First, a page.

- Poster presentation
- Open Access
A study on reliability of a new triage emergency method among nursing students
© BioMed Central Ltd. 2010
- Published: 1 March 2010
- Complete Agreement
- Nursing Student
- Triage Protocol
- Weighted Kappa
- Priority Level
We analysed triage reliability among nursing students at an Italian university before and after a course on a new Triage Emergency Method, TEM v2, which showed good reliability in a previous study . Few studies compared triage reliability in nursing students. To our knowledge there are no Italian studies on this topic.
This is an observational study conducted in the University of Parma using a triage scenarios database used in previous studies [1, 2]. Fifty students attending the third year of a nursing course were selected to assign a triage level to 105 paper scenarios, without triage protocols (before course) and with TEMv2 (1 month after a 2-hour course on triage and TEMv2). To prevent communication between participants, they assigned triage codes in different rooms, and in the presence of two investigators. The triage scenarios were given randomly to the participants. We measured: the inter-reliability using the weighted kappa statistics; the complete disagreement (when nurses of the same group assigned to the same scenario triage codes that differed in more than two priority levels); the complete agreement (when all five nurses assigned the same triage code) before and after the course.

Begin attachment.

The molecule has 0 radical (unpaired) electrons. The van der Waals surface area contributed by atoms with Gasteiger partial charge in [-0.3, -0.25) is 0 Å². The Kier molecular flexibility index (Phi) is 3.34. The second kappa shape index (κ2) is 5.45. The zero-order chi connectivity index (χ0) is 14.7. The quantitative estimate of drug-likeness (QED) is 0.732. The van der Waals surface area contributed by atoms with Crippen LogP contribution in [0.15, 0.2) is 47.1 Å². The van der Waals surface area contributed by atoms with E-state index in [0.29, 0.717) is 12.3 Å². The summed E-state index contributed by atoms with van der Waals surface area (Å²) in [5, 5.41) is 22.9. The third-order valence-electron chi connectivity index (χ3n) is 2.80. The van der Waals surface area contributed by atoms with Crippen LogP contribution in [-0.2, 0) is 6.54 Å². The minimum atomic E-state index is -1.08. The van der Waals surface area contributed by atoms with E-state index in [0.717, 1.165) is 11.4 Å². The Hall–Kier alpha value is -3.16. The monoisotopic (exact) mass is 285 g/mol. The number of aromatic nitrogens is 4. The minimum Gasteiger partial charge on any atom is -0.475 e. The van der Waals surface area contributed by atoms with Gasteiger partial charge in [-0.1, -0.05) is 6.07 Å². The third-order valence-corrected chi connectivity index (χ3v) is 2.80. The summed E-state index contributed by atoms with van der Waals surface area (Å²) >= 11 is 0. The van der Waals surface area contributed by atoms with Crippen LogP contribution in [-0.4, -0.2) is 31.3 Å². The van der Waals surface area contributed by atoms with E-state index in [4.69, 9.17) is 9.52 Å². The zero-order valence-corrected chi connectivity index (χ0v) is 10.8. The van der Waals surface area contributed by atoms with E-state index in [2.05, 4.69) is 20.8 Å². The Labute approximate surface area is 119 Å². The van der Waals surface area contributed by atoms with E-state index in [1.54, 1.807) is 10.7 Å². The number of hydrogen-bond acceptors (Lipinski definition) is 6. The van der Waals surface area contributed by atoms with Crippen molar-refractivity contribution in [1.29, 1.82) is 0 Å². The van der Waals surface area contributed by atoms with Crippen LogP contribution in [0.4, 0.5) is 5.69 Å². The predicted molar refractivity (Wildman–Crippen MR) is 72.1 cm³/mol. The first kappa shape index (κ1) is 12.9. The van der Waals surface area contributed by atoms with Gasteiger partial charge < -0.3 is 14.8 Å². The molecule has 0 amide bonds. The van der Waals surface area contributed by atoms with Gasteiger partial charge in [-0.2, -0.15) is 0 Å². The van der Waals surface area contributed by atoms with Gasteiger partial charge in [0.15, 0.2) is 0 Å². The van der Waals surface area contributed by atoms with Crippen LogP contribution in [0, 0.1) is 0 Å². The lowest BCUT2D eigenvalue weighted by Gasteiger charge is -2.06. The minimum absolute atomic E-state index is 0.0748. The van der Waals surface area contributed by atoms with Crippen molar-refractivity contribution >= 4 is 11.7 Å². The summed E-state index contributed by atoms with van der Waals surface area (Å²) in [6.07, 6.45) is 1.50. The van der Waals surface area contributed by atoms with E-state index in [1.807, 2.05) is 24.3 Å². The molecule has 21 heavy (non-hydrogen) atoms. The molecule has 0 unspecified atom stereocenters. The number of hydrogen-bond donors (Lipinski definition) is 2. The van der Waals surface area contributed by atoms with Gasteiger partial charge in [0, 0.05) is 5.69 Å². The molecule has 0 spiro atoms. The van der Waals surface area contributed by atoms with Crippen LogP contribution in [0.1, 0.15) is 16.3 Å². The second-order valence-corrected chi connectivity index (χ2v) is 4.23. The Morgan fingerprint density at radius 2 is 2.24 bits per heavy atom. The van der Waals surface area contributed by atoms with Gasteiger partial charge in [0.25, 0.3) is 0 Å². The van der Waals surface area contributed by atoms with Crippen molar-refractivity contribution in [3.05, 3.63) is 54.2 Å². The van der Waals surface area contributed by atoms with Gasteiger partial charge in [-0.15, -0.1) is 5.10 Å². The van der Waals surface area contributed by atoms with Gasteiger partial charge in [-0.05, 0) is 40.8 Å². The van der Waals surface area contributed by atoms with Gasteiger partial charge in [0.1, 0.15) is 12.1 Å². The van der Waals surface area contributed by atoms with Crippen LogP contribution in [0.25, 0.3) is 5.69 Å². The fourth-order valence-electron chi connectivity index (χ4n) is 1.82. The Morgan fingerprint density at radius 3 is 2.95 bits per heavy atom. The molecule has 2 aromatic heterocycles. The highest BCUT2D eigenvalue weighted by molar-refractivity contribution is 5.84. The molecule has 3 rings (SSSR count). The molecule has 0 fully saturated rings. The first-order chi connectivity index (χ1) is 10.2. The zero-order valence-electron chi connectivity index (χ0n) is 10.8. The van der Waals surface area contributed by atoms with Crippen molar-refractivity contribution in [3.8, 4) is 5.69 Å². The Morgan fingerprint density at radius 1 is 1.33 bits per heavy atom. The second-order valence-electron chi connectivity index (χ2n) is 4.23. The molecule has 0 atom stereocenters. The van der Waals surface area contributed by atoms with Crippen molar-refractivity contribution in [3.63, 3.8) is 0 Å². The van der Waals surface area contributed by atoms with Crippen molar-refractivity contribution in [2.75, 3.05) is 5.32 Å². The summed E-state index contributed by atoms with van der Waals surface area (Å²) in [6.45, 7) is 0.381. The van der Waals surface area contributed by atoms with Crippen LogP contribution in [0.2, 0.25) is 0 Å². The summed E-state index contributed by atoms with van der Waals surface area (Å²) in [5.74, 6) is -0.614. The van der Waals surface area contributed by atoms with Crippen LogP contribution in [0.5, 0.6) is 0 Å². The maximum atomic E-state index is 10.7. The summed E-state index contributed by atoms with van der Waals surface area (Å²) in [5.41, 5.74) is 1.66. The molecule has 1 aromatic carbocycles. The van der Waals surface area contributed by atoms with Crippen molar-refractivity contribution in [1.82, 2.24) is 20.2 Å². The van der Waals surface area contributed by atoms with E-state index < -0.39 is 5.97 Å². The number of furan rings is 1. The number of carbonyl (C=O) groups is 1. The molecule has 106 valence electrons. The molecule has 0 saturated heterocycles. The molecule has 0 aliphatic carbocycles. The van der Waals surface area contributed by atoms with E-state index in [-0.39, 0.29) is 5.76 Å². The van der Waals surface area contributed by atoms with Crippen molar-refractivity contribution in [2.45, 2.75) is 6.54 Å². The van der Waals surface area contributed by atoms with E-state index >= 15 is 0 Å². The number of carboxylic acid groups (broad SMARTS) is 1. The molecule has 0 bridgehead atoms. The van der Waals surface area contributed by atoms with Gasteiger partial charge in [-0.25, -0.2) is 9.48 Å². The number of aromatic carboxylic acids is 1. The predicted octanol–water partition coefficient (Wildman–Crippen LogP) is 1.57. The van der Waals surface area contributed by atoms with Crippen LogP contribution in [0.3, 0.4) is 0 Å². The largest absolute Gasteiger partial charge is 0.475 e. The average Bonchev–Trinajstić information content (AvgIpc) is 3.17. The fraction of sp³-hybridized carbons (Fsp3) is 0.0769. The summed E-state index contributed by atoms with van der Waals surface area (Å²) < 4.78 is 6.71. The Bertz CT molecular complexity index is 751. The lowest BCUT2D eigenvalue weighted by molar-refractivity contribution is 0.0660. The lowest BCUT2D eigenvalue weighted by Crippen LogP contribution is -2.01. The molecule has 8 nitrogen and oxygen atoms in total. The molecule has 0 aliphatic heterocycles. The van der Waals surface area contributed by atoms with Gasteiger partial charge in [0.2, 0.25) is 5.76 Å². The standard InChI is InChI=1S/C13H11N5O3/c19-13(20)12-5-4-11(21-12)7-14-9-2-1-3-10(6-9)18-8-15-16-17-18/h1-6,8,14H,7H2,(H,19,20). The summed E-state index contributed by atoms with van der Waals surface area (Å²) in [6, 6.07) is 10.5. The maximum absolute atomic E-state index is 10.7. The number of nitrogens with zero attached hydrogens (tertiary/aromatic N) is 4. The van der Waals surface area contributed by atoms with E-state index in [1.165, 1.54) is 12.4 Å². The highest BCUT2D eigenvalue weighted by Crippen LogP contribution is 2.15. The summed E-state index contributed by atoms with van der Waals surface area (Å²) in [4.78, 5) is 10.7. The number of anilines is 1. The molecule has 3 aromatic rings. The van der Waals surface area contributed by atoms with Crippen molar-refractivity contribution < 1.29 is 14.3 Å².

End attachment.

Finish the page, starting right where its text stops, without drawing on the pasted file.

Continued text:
Of the 105 patients included in triage scenarios, 66 (63%) were women, the mean age was 43.7 years (SD ± 26.3), and 22 were under the age of 18 years. The most frequent presentation at triage was minor trauma (30%). There were 30 hospital admissions: 27 in non-intensive wards and three in ICUs. The mean age of students was 24 ± 3 SD. Few participants attended triage training before (18%) and they declared scarce triage knowledge. Inter-rater reliability was k = 0.42 (95% CI: 0.37 to 0.46) and k = 0.61 (95% CI: 0.56 to 0.67) before the course (without triage protocol) and after the course (with TEMv2), respectively. Complete disagreement occurred in 98% of scenarios evaluated before and in 64% after the course. Complete agreement was always zero.
Our data suggest that TEM v2 improves triage reliability among nursing students. It seems to be easy to understand and to use.
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